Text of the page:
Arista Networks on Monday became the latest in a string of cloud players to drum up investor enthusiasm with the filing of an initial public offering. As a challenger to industry leader Cisco Systems, Arista is looking to raise $200 million in the IPO, but the final size of the offering could turn out differently.
The 10-year-old, Santa Clara, Calif.-based company builds switches that handle traffic at Internet data centers for companies such as Facebook, Yahoo and Citigroup, and is led by former Cisco exec Jayshree Ullal.
At the core of Arista's cloud-networking platform is its Extensible Operating System, or EOS, which the company said was purpose-built to be fully programmable and highly modular.
However a possible wrench was thrown into the fray last November, when a Menlo Park, Calif. research firm named Optumsoft claimed ownership of certain components in Arista's EOS network, which is incorporated into all of Arista's products, pursuant to a 2004 agreement between the companies. Optumsoft has requested that Arista cease distribution of any of Optumsoft's software in source code form and the unauthorized access or disclosure of its source code to third parties.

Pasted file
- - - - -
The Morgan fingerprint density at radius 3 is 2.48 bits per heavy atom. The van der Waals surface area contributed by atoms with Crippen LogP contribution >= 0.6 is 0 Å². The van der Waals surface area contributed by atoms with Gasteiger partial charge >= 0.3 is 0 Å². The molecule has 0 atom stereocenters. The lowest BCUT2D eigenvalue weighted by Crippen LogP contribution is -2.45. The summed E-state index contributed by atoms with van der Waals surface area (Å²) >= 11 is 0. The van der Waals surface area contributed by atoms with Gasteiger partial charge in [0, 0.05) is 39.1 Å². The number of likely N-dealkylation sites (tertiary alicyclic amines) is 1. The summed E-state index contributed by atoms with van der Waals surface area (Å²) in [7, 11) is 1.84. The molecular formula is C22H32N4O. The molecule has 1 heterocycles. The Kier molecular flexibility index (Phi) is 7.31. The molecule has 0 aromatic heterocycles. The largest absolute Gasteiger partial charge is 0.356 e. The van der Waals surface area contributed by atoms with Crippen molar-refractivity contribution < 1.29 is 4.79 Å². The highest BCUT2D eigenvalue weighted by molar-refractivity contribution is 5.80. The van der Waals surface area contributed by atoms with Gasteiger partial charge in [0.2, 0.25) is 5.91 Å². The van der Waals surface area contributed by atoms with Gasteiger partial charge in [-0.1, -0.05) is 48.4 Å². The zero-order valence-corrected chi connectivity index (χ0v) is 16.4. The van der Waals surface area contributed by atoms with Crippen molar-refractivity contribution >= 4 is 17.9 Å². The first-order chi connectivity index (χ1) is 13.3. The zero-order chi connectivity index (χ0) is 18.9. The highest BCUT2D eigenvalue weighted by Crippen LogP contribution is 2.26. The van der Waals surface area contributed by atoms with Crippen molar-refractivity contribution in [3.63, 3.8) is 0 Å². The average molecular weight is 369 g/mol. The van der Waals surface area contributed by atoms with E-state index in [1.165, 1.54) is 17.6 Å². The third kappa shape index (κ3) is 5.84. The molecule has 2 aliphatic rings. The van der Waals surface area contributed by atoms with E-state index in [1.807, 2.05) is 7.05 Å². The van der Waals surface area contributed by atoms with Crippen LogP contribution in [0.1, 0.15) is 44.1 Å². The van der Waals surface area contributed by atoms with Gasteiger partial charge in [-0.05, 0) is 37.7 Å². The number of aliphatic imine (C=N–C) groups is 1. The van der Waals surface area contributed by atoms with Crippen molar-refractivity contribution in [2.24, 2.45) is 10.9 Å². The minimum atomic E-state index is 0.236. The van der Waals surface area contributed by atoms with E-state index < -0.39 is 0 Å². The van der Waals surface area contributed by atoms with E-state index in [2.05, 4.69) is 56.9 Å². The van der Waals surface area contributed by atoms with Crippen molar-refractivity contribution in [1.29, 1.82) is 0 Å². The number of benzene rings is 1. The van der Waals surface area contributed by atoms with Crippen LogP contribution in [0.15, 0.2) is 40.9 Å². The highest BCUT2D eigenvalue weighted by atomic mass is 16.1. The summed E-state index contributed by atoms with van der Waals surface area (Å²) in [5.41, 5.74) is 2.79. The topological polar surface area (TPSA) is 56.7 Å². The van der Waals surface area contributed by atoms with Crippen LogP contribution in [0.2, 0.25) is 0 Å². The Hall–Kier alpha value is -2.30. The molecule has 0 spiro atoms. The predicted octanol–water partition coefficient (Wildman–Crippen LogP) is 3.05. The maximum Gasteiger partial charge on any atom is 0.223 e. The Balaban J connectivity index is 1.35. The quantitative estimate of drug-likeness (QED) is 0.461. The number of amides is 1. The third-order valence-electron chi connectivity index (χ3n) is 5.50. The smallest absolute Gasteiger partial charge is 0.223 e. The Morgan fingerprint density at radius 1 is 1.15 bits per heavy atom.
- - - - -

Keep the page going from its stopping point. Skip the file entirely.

Optumsoft was founded by Stanford University professor and Silicon Valley entrepreneur David Cheriton, who was also a founding officer and former board member at Arista. He resigned from Arista's board in early March.
Arista disclosed the conflict in the IPO filing, stating the following:
We intend to vigorously defend against any action brought against us by Optumsoft. However, we cannot be certain that, if litigated, any claims by Optumsoft would be resolved in our favor. For example, if it were determined that Optumsoft owned components of our EOS network operating system, we would be required to transfer ownership of those components and any related intellectual property to Optumsoft.
But conflicts aside, Arista said it has experienced rapid revenue growth over the last several years, turning profits each fiscal year since 2010 and boasting an 86 percent revenue growth in 2013, with sales clocking in at $361.2 million.
Also during that timeframe Arista grew its end-customer base from approximately 570 to approximately 2,340. Still, even with those numbers, 43 percent of Arista's sales came from just its 10 largest customers, including Microsoft, which accounted for 22 percent of the company's sales last year.